Working Paper No. 1205

Mine, Ours or Yours? Unintended Framing Effects in Dictator Games

Published: March 28, 2018Pages: 16Keywords: Dictator games; Framing effects; Property rights; Social preferencesJEL-codes: C70; C91; D63

Mine, Ours or Yours? Unintended Framing Effects in Dictator Games Andreas Bergh and Philipp C. Wichardt


This paper reports results from a classroom dictator game comparing the effects of three different sets of standard instructions. As was shown by Oxoby
and Spraggon (2008), inducing a feeling of entitlement – one subject earning the endowment – strongly affects allocations in dictator games towards the owner of the money (both dictator and receiver).

The present results show that seemingly small differences in instructions induce fundamentally different perceptions regarding entitlement. Behavior is affected accordingly, i.e. instructions inducing subjects to perceive the task as distributive rather than a task of generosity lead to higher allocations to receivers (average 52% vs. 35%).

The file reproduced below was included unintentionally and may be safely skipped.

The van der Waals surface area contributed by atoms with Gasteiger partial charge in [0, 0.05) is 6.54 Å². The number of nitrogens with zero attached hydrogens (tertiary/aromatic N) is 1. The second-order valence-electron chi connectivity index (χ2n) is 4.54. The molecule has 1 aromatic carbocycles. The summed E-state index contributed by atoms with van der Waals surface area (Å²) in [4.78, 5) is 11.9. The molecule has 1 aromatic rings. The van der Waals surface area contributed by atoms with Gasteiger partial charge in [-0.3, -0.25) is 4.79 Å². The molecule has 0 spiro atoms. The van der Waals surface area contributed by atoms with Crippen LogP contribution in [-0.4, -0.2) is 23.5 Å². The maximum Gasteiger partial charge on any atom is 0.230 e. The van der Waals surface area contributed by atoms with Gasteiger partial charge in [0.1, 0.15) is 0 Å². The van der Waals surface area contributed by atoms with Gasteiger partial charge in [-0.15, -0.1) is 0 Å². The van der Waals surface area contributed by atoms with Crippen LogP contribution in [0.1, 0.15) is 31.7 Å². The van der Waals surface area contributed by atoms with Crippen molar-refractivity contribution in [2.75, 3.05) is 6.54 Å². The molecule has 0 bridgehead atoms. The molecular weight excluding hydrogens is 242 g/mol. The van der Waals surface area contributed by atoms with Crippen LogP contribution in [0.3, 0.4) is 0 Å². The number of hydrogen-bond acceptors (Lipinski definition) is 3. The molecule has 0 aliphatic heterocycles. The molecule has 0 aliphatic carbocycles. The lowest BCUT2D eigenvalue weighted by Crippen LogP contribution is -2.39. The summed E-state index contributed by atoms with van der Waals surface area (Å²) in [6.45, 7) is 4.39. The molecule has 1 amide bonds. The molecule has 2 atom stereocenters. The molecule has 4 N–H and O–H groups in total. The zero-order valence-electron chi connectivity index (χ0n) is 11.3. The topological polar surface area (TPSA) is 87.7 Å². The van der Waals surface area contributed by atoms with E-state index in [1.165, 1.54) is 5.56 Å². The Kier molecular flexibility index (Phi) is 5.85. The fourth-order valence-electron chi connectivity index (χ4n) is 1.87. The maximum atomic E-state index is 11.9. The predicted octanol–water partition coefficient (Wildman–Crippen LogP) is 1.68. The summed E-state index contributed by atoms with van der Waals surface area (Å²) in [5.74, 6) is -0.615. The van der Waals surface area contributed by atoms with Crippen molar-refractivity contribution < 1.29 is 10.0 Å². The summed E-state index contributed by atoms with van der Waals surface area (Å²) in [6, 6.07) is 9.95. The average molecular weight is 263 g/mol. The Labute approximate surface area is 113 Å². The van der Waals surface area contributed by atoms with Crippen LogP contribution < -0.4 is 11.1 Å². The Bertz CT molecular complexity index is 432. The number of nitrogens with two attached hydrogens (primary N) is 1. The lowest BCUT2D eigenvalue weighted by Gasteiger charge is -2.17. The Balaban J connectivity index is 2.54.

A theoretical explanation integrating monetary as well as social incentives and emphasizing potential effects of uncertainty about the latter is discussed (cf. Bergh and Wichardt, 2018).

Andreas Bergh

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andreas.bergh@ifn.se

Integrating Immigrants into the Nordic Labour Markets

An Overall Perspective

Pages-from-2019-Calmfors-Gassen---Integrating-Immigrants-into-the-Nordic-Labour-Markets.gif

Denmark, Finland, Norway and Sweden face similar problems of integrating large groups of immigrants, especially low-educated ones from outside the EU, into their labour markets. In this volume, edited by Lars Calmfors, IFN, and Nora Sánchez Gassen in cooperation with researchers from across the Nordic Region analyse how labour market integration of immigrants can be promoted. 

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